Republican Senator Jonathan Perry said he plans to file controversial DWI legislation because Louisiana needs more aggressive DWI laws, especially for repeat offenders. Louisiana has had one of the highest rates of alcohol-related deaths in the country. In fact, alcohol-related deaths accounted for 45 percent of all road deaths in 2009, according to http://www.alcoholalert.com.
Perry said he wants to require that first-time DWI offenders spend at least 10 days in jail without any chance of suspension of the sentence, probation or parole, all of which are allowed now; second-time offenders spend at least 60 days in jail, an increase from 30 days; third-time offenders spend at least three years in jail, an increase from one year; and the maximum would be 10 years, an increase from five years.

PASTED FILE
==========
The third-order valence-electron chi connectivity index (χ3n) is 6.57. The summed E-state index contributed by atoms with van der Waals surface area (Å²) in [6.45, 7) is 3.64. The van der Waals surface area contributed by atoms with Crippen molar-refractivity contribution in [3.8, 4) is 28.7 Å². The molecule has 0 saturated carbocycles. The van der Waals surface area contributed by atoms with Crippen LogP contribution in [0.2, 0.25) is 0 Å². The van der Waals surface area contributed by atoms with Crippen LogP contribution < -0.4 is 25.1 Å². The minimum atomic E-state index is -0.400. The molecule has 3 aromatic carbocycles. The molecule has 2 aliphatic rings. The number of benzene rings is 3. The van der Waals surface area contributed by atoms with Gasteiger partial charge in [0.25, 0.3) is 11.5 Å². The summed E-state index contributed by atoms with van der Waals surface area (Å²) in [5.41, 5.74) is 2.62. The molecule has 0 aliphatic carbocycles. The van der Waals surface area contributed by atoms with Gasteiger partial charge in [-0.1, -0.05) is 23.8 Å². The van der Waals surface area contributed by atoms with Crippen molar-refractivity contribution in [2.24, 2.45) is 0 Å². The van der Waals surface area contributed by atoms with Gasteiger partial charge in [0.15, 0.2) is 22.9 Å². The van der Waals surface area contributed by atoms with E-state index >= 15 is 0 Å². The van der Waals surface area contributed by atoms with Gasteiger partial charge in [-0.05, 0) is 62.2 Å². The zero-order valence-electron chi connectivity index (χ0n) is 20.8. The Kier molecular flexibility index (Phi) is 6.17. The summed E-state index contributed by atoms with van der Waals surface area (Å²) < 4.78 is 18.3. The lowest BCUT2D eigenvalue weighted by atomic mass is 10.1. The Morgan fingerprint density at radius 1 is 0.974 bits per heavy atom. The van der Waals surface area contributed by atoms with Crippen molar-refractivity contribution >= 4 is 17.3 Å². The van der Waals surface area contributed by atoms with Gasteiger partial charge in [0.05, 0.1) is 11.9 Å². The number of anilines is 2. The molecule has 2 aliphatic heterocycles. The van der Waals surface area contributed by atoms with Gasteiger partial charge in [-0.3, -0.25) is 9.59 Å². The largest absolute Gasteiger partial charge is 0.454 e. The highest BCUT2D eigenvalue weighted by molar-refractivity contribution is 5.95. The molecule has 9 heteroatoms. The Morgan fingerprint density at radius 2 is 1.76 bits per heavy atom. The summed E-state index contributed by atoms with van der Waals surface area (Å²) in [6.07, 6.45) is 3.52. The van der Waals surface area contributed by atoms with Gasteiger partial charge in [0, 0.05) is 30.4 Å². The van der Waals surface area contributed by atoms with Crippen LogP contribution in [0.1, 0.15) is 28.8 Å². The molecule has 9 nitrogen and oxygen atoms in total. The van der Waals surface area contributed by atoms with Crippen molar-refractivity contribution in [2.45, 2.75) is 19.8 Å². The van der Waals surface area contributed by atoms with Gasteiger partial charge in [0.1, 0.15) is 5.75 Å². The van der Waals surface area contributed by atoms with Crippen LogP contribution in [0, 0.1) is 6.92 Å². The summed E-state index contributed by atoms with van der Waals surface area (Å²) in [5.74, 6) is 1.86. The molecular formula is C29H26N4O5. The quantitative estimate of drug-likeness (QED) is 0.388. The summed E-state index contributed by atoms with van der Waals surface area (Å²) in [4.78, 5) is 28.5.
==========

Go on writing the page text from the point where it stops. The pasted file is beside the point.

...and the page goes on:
Perry said he is aware that these tougher DWI laws could cost DWI offenders their jobs. On the other hand, Perry said he has seen court dockets with many third and fourth-time DWI offenders being sentenced to 30 to 60 days of home incarceration.
Other current penalties for a DWI conviction may include fines, probation, community service, mandatory attendance at DWI or AA meetings, suspension, revocation or restriction of driver’s license, and installation of ignition interlock devices.
Currently, a charge of DWI becomes a felony when the offender has at least two prior DWI convictions within the last ten years.
Perry proposed his plans at a meeting of the Louisiana governor’s DWI-Vehicular Task Force, a panel that includes lawmakers and officials representing State Police, safety groups, prosecutor offices and others. Any bill for DWI legislation would be considered during a session that begins in March in Baton Rouge.
If you are have been charged with DWI in Louisiana, contact Baton Rouge DWI Defense Attorney Carl Barkemeyer.
Source: The Advocate, “Longer sentence for first,” February 24, 2012.